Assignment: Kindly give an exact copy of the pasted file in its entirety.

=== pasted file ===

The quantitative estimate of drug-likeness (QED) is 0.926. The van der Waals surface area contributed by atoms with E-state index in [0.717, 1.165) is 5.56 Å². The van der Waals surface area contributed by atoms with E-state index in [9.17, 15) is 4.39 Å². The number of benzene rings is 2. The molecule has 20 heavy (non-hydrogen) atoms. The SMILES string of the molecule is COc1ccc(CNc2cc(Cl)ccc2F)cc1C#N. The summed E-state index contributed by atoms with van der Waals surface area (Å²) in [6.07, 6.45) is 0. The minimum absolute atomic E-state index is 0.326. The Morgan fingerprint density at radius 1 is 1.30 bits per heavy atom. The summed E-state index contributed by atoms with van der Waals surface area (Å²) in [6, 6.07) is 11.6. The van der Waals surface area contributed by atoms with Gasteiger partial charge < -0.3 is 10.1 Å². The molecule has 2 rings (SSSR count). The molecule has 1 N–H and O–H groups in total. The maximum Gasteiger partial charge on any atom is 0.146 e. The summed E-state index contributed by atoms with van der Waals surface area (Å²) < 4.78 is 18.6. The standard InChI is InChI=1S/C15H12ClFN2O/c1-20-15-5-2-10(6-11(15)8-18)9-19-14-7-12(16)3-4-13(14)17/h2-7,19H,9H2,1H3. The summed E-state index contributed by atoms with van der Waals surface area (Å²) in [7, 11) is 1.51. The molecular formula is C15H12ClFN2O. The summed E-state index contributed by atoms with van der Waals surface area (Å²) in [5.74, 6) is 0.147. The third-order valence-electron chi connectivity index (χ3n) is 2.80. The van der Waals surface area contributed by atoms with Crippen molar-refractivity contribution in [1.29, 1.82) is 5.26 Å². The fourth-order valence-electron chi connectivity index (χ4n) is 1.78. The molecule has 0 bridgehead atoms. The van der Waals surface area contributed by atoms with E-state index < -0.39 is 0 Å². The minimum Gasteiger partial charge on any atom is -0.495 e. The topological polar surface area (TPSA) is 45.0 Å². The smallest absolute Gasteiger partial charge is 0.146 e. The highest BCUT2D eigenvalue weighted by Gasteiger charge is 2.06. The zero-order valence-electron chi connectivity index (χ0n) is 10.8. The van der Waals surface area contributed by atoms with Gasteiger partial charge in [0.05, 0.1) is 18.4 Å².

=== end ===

The quantitative estimate of drug-likeness (QED) is 0.926. The van der Waals surface area contributed by atoms with E-state index in [0.717, 1.165) is 5.56 Å². The van der Waals surface area contributed by atoms with E-state index in [9.17, 15) is 4.39 Å². The number of benzene rings is 2. The molecule has 20 heavy (non-hydrogen) atoms. The SMILES string of the molecule is COc1ccc(CNc2cc(Cl)ccc2F)cc1C#N. The summed E-state index contributed by atoms with van der Waals surface area (Å²) in [6.07, 6.45) is 0. The minimum absolute atomic E-state index is 0.326. The Morgan fingerprint density at radius 1 is 1.30 bits per heavy atom. The summed E-state index contributed by atoms with van der Waals surface area (Å²) in [6, 6.07) is 11.6. The van der Waals surface area contributed by atoms with Gasteiger partial charge < -0.3 is 10.1 Å². The molecule has 2 rings (SSSR count). The molecule has 1 N–H and O–H groups in total. The maximum Gasteiger partial charge on any atom is 0.146 e. The summed E-state index contributed by atoms with van der Waals surface area (Å²) < 4.78 is 18.6. The standard InChI is InChI=1S/C15H12ClFN2O/c1-20-15-5-2-10(6-11(15)8-18)9-19-14-7-12(16)3-4-13(14)17/h2-7,19H,9H2,1H3. The summed E-state index contributed by atoms with van der Waals surface area (Å²) in [7, 11) is 1.51. The molecular formula is C15H12ClFN2O. The summed E-state index contributed by atoms with van der Waals surface area (Å²) in [5.74, 6) is 0.147. The third-order valence-electron chi connectivity index (χ3n) is 2.80. The van der Waals surface area contributed by atoms with Crippen molar-refractivity contribution in [1.29, 1.82) is 5.26 Å². The fourth-order valence-electron chi connectivity index (χ4n) is 1.78. The molecule has 0 bridgehead atoms. The van der Waals surface area contributed by atoms with E-state index < -0.39 is 0 Å². The minimum Gasteiger partial charge on any atom is -0.495 e. The topological polar surface area (TPSA) is 45.0 Å². The smallest absolute Gasteiger partial charge is 0.146 e. The highest BCUT2D eigenvalue weighted by Gasteiger charge is 2.06. The zero-order valence-electron chi connectivity index (χ0n) is 10.8. The van der Waals surface area contributed by atoms with Gasteiger partial charge in [0.05, 0.1) is 18.4 Å².